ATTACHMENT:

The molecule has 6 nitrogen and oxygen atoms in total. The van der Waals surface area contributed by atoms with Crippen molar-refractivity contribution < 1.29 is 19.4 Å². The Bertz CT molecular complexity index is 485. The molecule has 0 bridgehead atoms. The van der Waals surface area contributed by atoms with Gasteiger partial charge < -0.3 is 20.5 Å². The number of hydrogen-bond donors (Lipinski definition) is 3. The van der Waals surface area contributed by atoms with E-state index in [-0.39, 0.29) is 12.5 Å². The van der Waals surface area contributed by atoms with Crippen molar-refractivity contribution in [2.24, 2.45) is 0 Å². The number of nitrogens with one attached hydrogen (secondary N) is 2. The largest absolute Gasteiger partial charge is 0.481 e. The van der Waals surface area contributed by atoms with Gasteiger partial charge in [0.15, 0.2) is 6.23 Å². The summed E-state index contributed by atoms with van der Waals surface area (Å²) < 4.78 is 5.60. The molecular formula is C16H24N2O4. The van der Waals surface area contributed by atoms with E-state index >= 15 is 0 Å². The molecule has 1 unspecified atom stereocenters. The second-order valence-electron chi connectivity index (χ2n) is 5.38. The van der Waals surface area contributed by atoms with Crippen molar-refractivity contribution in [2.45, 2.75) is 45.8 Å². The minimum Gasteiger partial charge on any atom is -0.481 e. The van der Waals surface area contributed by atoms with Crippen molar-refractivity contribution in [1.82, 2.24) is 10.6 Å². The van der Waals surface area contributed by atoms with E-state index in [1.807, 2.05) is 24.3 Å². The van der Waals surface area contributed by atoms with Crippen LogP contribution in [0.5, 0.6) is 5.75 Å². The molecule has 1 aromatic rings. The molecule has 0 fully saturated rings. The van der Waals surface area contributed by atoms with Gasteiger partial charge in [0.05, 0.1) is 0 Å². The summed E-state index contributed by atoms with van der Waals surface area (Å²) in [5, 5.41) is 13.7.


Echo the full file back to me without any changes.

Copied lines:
The molecule has 6 nitrogen and oxygen atoms in total. The van der Waals surface area contributed by atoms with Crippen molar-refractivity contribution < 1.29 is 19.4 Å². The Bertz CT molecular complexity index is 485. The molecule has 0 bridgehead atoms. The van der Waals surface area contributed by atoms with Gasteiger partial charge < -0.3 is 20.5 Å². The number of hydrogen-bond donors (Lipinski definition) is 3. The van der Waals surface area contributed by atoms with E-state index in [-0.39, 0.29) is 12.5 Å². The van der Waals surface area contributed by atoms with Crippen molar-refractivity contribution in [2.24, 2.45) is 0 Å². The number of nitrogens with one attached hydrogen (secondary N) is 2. The largest absolute Gasteiger partial charge is 0.481 e. The van der Waals surface area contributed by atoms with Gasteiger partial charge in [0.15, 0.2) is 6.23 Å². The summed E-state index contributed by atoms with van der Waals surface area (Å²) < 4.78 is 5.60. The molecular formula is C16H24N2O4. The van der Waals surface area contributed by atoms with E-state index >= 15 is 0 Å². The molecule has 1 unspecified atom stereocenters. The second-order valence-electron chi connectivity index (χ2n) is 5.38. The van der Waals surface area contributed by atoms with Crippen molar-refractivity contribution in [2.45, 2.75) is 45.8 Å². The minimum Gasteiger partial charge on any atom is -0.481 e. The van der Waals surface area contributed by atoms with Crippen molar-refractivity contribution in [1.82, 2.24) is 10.6 Å². The van der Waals surface area contributed by atoms with E-state index in [1.807, 2.05) is 24.3 Å². The van der Waals surface area contributed by atoms with Crippen LogP contribution in [0.5, 0.6) is 5.75 Å². The molecule has 1 aromatic rings. The molecule has 0 fully saturated rings. The van der Waals surface area contributed by atoms with Gasteiger partial charge in [0.05, 0.1) is 0 Å². The summed E-state index contributed by atoms with van der Waals surface area (Å²) in [5, 5.41) is 13.7.